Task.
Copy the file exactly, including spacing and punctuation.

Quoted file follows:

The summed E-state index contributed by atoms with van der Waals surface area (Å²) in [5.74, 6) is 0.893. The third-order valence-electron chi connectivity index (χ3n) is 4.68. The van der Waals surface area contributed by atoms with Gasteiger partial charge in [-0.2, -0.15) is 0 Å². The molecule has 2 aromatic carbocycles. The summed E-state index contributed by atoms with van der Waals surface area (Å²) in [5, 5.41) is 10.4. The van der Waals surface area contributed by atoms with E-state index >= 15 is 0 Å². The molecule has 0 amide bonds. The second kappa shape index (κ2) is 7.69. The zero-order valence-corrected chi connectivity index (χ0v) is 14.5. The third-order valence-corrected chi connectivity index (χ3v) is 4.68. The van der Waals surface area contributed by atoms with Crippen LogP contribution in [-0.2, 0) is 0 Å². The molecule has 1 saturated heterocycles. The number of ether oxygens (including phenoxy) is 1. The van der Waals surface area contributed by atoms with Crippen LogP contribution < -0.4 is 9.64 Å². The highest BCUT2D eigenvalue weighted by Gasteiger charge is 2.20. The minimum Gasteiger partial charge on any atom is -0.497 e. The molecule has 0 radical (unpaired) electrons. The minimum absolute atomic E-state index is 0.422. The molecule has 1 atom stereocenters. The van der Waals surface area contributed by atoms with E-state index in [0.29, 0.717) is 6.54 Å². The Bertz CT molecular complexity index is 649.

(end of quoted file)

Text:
The summed E-state index contributed by atoms with van der Waals surface area (Å²) in [5.74, 6) is 0.893. The third-order valence-electron chi connectivity index (χ3n) is 4.68. The van der Waals surface area contributed by atoms with Gasteiger partial charge in [-0.2, -0.15) is 0 Å². The molecule has 2 aromatic carbocycles. The summed E-state index contributed by atoms with van der Waals surface area (Å²) in [5, 5.41) is 10.4. The van der Waals surface area contributed by atoms with E-state index >= 15 is 0 Å². The molecule has 0 amide bonds. The second kappa shape index (κ2) is 7.69. The zero-order valence-corrected chi connectivity index (χ0v) is 14.5. The third-order valence-corrected chi connectivity index (χ3v) is 4.68. The van der Waals surface area contributed by atoms with Crippen LogP contribution in [-0.2, 0) is 0 Å². The molecule has 1 saturated heterocycles. The number of ether oxygens (including phenoxy) is 1. The van der Waals surface area contributed by atoms with Crippen LogP contribution < -0.4 is 9.64 Å². The highest BCUT2D eigenvalue weighted by Gasteiger charge is 2.20. The minimum Gasteiger partial charge on any atom is -0.497 e. The molecule has 0 radical (unpaired) electrons. The minimum absolute atomic E-state index is 0.422. The molecule has 1 atom stereocenters. The van der Waals surface area contributed by atoms with E-state index in [0.29, 0.717) is 6.54 Å². The Bertz CT molecular complexity index is 649.